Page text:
‘Peru is a very divided country,’ she explains. ‘The only way I can make sense of the abusive turn the programme took is to look at attitudes towards race and towards indigenous women. Many in the country believed that the indigenous population were backwards, that they didn’t know what was best for them; that they didn’t know how to look after themselves. It were these attitudes which led to the sterilisation becoming more interventionary, and less about a woman’s choice.’

However, these attitudes are not confined to Peru. The patriarchal idea that men know what is best for women’s bodies is found across the world – including in our own medical establishment.

‘That patriarchal attitude towards women’s bodies is common around the world, and is particularly visible when talking about fertility and reproductive issues,’ Tucker argues. ‘When that is mixed in with attitudes towards race and indigenous people, then you have this situation where the medical professionals believe all these damaging stereotypes about women in rural communities. And so something that was supposed to be about free choice instead become something abusive and coercive.’

We were forcibly sterilized. Because prior to that we did not know what sterilization was. And that is how they did it to us, coming from Zurite, a campaign led by nurses from Zurite, because we had many children, like guinea pigs.”’ -- Testimony 5/58.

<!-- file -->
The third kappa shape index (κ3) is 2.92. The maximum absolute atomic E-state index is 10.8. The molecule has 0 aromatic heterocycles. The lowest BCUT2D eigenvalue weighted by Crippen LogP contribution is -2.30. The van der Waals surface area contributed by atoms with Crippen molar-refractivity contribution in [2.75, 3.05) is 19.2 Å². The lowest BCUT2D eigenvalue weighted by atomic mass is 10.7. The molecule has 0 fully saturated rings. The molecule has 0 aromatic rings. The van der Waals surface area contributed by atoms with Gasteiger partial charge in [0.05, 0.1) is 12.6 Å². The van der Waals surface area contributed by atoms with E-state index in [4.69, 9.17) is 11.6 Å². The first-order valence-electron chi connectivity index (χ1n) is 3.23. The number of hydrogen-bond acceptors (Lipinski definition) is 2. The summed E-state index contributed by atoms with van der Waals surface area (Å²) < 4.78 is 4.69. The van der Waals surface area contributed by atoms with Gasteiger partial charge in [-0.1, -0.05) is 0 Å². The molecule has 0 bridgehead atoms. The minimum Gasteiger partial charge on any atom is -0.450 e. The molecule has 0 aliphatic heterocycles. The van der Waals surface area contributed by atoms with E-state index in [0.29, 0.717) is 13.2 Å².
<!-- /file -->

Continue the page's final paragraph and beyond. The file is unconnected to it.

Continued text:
Since the sterilisation programme started, women’s rights organisations in Peru have been speaking out and demanding recognition of the violation done to the country’s women. After years of being ignored, finally the Peruvian government is beginning to recognise that action must be taken to remedy the wrongs of the past twenty years, as well as recognising that this assault on women’s reproductive rights is a human rights issue. They are now developing a register of women and men who were affected, with the ultimate aim of providing compensation. I ask Karen if she believes Quipu will have a role in supporting these moves for reparations.

‘Quipu has its own purpose and function,’ she explains. ‘It’s about creating a platform where the women’s stories are shared. That said, I would hope it provides a body of evidence which means no one can ignore what happened and the scale at which it happened. It would be wonderful if the project could serve that bigger function.

‘My immediate hope for the project is that it takes on a life of its own and becomes a living documentary that exists on the internet and through the phone line in Peru that prompts conversation and recognition of what happened. But ultimately my biggest dream personally is that Quipu forces a shift in the whole discourse about women’s rights and indigenous rights. I want to see it become less possible and less acceptable to think about and speak about indigenous women in the ways that meant this abuse was allowed to happen. On a more practical and tangible level, that means an acknowledgement that what was done to these women was wrong. That it should never have happened.’ 

I went to the clinic and they told us we had to get ourselves sterilised. I didnt want to.’ -- Testimony 46/58.

Get 50.50 emails Gender and social justice, in your inbox. Sign up to receive openDemocracy 50.50's monthly email newsletter.


We encourage anyone to comment, please consult the oD commenting guidelines if you have any questions.
Audio available Bookmark Check Language Close Comments Download Facebook Link Email Newsletter Newsletter Play Print Share Twitter Youtube Search Instagram WhatsApp yourData